Critical Adobe ColdFusion Flaw Added to CISA’s Exploited Vulnerability Catalog

The U.S. Cybersecurity and Infrastructure Security Agency (CISA) has added a critical security flaw in Adobe ColdFusion to its Known Exploited Vulnerabilities (KEV) catalog, based on evidence of active exploitation.

The vulnerability, cataloged as CVE-2023-26359 (CVSS score: 9.8), relates to a deserialization flaw present in Adobe ColdFusion 2018 (Update 15 and earlier) and ColdFusion 2021 (Update 5 and earlier) that could result in arbitrary code execution in the context of the current user without requiring any interaction.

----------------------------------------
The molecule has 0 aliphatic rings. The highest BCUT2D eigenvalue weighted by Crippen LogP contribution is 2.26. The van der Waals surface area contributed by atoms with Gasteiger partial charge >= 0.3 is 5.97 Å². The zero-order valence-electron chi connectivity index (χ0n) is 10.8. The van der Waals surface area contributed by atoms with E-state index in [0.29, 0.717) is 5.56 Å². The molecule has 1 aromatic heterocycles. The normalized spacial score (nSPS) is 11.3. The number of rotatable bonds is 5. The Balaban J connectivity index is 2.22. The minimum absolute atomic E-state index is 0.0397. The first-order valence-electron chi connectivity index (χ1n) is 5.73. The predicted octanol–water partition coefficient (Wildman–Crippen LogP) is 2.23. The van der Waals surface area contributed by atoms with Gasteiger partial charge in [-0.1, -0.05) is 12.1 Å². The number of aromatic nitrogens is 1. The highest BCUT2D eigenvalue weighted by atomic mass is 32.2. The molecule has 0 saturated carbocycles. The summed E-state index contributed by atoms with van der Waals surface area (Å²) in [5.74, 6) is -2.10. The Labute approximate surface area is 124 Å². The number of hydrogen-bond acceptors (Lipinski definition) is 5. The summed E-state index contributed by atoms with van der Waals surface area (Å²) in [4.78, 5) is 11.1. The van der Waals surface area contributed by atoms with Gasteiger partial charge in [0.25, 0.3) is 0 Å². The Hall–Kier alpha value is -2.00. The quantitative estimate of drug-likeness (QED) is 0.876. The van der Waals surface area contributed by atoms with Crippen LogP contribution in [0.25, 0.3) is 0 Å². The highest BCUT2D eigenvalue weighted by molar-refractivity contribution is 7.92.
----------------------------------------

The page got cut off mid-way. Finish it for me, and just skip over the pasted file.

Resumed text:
Deserialization (aka unmarshaling) refers to the process of reconstructing a data structure or an object from a byte stream. But when it’s performed without validating its source or sanitizing its contents, it can lead to unexpected consequences such as code execution or denial-of-service (DoS).


It was patched by Adobe as part of updates issued in March 2023. As of writing, it’s immediately not clear how the flaw is being abused in the wild.

That said, the development comes more than five months after CISA placed another flaw impacting the same product (CVE-2023-26360) to the KEV catalog. Adobe said it’s aware of the weakness being exploited in “very limited attacks” aimed at ColdFusion.

In light of active exploitation, Federal Civilian Executive Branch (FCEB) agencies are required to apply the necessary patches by September 11, 2023, to protect their networks against potential threats.

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